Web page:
French


Video goes big time: some crucial questions

Blair French

Ten—even 5 years ago—photography seemed to dominate contemporary art, not just in the presence of its multifarious image forms (which remain pervasive today) but also in the fervent discussions about its status within and as contemporary art. Now it’s video’s turn. Everybody’s making it, everybody’s showing it, everybody’s got an opinion about its place within the sphere of art.

Locally there are several signs of video’s ubiquitous presence across gallery spaces, from major art museums to artist-run ventures. In Melbourne, Susan Norrie’s massive, multi-screen Undertow opened at ACCA, while at Federation Square the first new contemporary project at the Ian Potter Centre, NGV Australia was a new video, photography and object-based installation, Sandman, by Patricia Piccinini. Next door at ACMI is Ross Gibson’s 2-part Remembrance, a film/video installation event. In Sydney, the major institutions have embraced video in its grandest projection forms (Doug Aitkin and others in Liquid Sea and Ugo Rondinone at the MCA; Denis Del Favero and Igor and Svetlana Kopystiansky at the Art Gallery of NSW). One of the country’s premier commercial spaces, Sherman Galleries, recently showcased 2 extraordinary performative videos by young Sydney artist Shaun Gladwell. (Others, such as Roslyn Oxley9 Gallery, have been committed to video work since the 1980s, while Scott Donovan Gallery presented several video programs during its incarnation in Liverpool Street.) Video has become the stock-in-trade of contemporary art spaces, with recent Artspace showings in Sydney. The Shangrilla Collective, organised by Maria Cruz, featured music performance videos by about 30 female artists and Emil Goh’s recent Remake triptych featured 3 versions of the same iconic cinematic narrative.

Of course, some of the most innovative initiatives have come from artist-initiated activities—the Serial 7s and Projekt video catalogues from Sydney and Melbourne respectively, or the Emil Goh-curated international video show at Gallery 4A of 2001 (where the audience programmed the screenings themselves from a shelf of tapes). And there’s Chewing the Phat, video screening and discussion nights at Phatspace, Sydney and the new video-configured The Kings Gallery in Melbourne (co-founded by Brendan Lee of the Projekt video catalogue series).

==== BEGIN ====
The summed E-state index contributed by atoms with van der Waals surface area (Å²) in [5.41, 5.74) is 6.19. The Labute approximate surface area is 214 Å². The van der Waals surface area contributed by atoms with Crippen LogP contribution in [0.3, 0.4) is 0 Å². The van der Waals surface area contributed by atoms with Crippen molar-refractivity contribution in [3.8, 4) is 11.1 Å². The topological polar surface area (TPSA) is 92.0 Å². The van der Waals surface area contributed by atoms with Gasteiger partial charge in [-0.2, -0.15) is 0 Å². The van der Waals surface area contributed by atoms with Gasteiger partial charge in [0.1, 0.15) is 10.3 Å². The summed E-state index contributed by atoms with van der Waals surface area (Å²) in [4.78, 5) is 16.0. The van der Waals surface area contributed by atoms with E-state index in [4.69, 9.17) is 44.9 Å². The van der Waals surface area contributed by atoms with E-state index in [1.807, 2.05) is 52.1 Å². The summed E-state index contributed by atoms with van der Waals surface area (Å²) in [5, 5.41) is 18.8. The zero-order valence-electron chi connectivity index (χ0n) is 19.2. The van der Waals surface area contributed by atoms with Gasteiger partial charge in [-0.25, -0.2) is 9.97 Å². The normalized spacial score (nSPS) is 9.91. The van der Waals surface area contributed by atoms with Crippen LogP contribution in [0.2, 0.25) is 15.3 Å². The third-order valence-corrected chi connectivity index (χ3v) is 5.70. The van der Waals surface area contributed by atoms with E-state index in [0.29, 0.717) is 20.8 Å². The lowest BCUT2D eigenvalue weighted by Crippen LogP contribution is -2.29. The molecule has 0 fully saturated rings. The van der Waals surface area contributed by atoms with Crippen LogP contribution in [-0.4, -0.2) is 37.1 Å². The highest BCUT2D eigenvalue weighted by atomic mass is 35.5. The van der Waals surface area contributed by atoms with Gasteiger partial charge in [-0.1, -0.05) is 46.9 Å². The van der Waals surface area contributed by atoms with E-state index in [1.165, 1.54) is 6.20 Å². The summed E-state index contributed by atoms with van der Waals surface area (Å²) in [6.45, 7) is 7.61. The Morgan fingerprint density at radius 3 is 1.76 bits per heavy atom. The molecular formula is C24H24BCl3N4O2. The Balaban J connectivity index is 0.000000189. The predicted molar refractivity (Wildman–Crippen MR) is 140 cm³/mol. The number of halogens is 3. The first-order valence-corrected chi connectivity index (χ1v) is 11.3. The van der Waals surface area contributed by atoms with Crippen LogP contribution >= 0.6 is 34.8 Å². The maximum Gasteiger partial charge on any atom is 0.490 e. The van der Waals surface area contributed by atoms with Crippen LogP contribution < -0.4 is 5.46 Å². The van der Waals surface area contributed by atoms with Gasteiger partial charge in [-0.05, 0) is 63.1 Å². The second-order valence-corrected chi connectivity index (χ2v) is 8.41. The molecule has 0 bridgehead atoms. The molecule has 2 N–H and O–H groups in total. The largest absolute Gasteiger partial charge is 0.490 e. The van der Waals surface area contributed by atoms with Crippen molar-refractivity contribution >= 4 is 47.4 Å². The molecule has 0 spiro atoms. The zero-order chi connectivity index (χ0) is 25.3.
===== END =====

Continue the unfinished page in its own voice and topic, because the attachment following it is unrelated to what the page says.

So video, with photography, has become a new default setting for contemporary art and associated criticism. But as with photography, this hardly makes ‘video art’ an easily definable, even recognisable field of practice. For every parallel between the 2 forms, there are significant representational and historical differences between them. In considering the once contested condition of photography within contemporary art, can we identify some of the forces behind, and likely trajectories beyond video’s current status?

As with photography, there’s a distinct branching in video’s history as an art practice. We can trace one genealogical strand back through the history of experimental film within modernity—a media-specific set of practices laden with particular formal and conceptual concerns and languages. But more recently, video has become inextricably intertwined with the dispersed frameworks of conceptual art: primarily as a mode of record and documentation—a means of accessing and presencing the everyday, exploiting its link to real time documentation.

And so there’s a tension between contemporary video work as a distinct, self-contained practice and representational language, and the form’s centrality to contemporary art as a trans- or post-media specific activity. But this tension is perhaps not as overt as that which recently surrounded Australian photography. A modernist model of photography as a discrete art form predicated on illusionary notions of social and representational truth competed with ‘postmodern’ conceptions of photomedia or photo-based contemporary art to produce a tension between art photography (and photographers) and photo-based art (and artists).